The federal seat of Newcastle has remained a Labor stronghold after another decisive victory by incumbent Federal Member for Newcastle, Sharon Claydon. 

Federal Member for Newcastle, Sharon Claydon, thanked her supporters on May 21.

“I am so grateful to receive the support of the people of Newcastle to once again be their Federal Member for Newcastle, as part of an Albanese Labor Government,” Claydon said.

“It is an incredible privilege to be Newcastle’s voice in the Australian Parliament, and I will continue to fight every day for our community as we build a better future for all.”

Despite the previous few years of the pandemic representing a “challenge” for Novocastrians, Claydon said she was proud of the Newcastle community for “coming together”.

She said the people of Newcastle overwhelmingly backed Labor’s plan for a better future.

“Labor’s plan spoke to Novocastrians about the issues most important to us and our region,” she said.

“Now it’s time to get to work.”

As the 2022 federal election is the first time Labor has been elected to government during Claydon’s nine-year tenure, she signalled her intention to deliver on commitments she had made.

This included delivering funding to local domestic violence organisations, addressing the recruitment of general practitioners to the Hunter and reopening the GP Access After Hours Clinic, which was closed on Christmas Eve last year.

“Being part of Albanese Labor Government means that we can now set the agenda and shape our nation’s future,” she said.

“I will use my voice in Canberra to deliver on the commitments I have already made.

“This is alongside Labor’s national agenda: establishing a National Anti-Corruption Commission, taking real action on climate change, making childcare cheaper, fixing the aged care crisis, tackling housing affordability and implementing the Uluru Statement from the Heart.”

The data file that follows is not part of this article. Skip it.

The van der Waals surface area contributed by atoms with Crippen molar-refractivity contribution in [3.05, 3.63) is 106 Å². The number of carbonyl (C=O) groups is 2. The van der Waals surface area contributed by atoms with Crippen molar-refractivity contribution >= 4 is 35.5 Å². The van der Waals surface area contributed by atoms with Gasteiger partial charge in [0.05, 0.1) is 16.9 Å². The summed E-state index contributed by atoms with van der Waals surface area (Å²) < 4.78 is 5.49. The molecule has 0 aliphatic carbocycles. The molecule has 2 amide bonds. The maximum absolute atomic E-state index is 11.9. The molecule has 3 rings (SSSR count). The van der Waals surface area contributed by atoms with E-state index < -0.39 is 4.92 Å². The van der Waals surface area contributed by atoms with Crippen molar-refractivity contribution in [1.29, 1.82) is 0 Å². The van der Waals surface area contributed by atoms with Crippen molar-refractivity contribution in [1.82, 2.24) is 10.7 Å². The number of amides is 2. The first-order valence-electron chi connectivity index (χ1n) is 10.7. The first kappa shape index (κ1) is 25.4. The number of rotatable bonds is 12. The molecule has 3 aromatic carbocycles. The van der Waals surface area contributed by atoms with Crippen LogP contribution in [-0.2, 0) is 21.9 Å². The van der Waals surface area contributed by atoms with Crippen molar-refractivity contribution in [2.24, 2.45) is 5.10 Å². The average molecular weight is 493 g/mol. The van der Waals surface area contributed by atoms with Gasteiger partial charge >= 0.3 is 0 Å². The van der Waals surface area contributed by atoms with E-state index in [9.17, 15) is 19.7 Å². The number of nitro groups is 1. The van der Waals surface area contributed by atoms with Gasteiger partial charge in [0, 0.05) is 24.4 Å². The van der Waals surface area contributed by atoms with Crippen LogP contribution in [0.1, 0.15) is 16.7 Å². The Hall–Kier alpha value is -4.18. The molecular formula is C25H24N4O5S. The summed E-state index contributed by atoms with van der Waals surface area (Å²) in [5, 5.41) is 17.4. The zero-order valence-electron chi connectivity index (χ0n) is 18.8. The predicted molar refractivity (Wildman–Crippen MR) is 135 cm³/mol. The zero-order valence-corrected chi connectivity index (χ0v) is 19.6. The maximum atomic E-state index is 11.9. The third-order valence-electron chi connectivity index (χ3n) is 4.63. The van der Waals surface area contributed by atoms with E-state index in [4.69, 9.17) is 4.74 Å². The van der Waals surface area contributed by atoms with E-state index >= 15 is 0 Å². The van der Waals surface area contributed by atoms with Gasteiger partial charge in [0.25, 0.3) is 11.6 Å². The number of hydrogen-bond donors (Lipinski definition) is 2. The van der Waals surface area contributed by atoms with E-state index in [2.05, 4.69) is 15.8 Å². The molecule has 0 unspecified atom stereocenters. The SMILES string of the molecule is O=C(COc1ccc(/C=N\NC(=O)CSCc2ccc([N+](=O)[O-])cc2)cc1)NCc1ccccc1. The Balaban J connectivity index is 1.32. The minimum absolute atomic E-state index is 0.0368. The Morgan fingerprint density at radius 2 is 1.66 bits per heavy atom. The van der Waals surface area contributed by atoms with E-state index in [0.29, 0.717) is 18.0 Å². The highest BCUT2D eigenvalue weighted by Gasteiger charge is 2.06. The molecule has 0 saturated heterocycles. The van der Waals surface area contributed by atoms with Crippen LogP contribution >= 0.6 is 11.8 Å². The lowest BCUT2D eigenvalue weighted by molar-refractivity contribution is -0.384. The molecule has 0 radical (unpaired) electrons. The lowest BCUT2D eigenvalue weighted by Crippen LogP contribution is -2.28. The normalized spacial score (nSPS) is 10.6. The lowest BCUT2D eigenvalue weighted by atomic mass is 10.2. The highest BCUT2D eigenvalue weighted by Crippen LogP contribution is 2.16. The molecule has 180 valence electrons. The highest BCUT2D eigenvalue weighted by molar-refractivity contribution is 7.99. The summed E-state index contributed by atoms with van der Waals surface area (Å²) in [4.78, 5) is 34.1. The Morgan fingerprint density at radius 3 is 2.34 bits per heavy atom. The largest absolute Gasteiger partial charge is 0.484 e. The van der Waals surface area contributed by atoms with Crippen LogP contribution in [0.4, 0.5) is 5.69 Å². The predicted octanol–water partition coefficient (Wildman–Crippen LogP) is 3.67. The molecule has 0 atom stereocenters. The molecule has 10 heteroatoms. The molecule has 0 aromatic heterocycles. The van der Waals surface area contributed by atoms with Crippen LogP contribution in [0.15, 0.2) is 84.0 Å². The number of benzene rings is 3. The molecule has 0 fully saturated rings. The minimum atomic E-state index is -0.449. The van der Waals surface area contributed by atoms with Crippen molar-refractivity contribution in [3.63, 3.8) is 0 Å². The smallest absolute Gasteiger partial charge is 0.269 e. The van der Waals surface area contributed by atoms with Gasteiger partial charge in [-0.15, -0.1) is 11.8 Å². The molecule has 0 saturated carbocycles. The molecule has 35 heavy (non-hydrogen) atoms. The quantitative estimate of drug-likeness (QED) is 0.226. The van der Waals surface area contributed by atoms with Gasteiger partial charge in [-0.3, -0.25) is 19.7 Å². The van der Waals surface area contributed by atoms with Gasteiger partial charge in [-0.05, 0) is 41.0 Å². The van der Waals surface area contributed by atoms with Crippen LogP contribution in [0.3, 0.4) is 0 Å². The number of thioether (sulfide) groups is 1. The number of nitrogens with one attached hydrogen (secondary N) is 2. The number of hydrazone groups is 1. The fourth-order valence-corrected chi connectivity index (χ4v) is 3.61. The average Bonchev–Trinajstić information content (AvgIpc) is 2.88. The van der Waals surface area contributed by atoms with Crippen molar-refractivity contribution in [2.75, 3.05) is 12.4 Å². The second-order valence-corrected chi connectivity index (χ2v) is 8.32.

Labor Leader, Anthony Albanese, was sworn in as Australia’s 31st Prime Minister on May 23.

Labor candidates had a sweeping victory across the Hunter Region, with four Labor members elected to the House of Representatives.

The Australian Labor Party held on to the marginal seat of the Hunter as five-time Olympian, Dan Repacholi, claimed victory in a career-first.

Pat Conroy has retained the seat of Shortland, leading by 9,295 votes over contending Liberal candidate, Nell McGill. 

Labor member, Meryl Swanson also claimed the seat of Paterson in a close race against the Liberal candidate, Brooke Vitnell.

In Newcastle, the Greens celebrated their largest-ever swing of 4.5 per cent, securing one in five votes in the electorate.

Greens candidate for Newcastle, Charlotte McCabe, expressed her gratitude for the “Greenslide” within Newcastle and across the wider nation.

“The Liberal party usually has the second-highest vote in Newcastle after Labor, but this time we got almost the same number of votes as them,” she said.

“Next time, we will overtake the Liberals and become the new contest for the seat.

“This will mean both major parties will be having a close look at our policies and wondering what they can do to win some of those Green votes back.”

McCabe said the Greens’ policies on climate change and inequality had resonated across the country. 

At the time of writing this article, 78.2 per cent of votes had been counted in the Newcastle Electorate.

Of those votes, 44.3 per cent of constituents elected Claydon as their first preference, 24.3 per cent elected Liberal candidate, Katrina Wark, while 20.2 per cent elected Charlotte McCabe. 

While the Australian Electoral Commission has been counting votes since polls closed on May 21, postal votes are expected to take up to two weeks to arrive and be sorted.

Maia O’Connor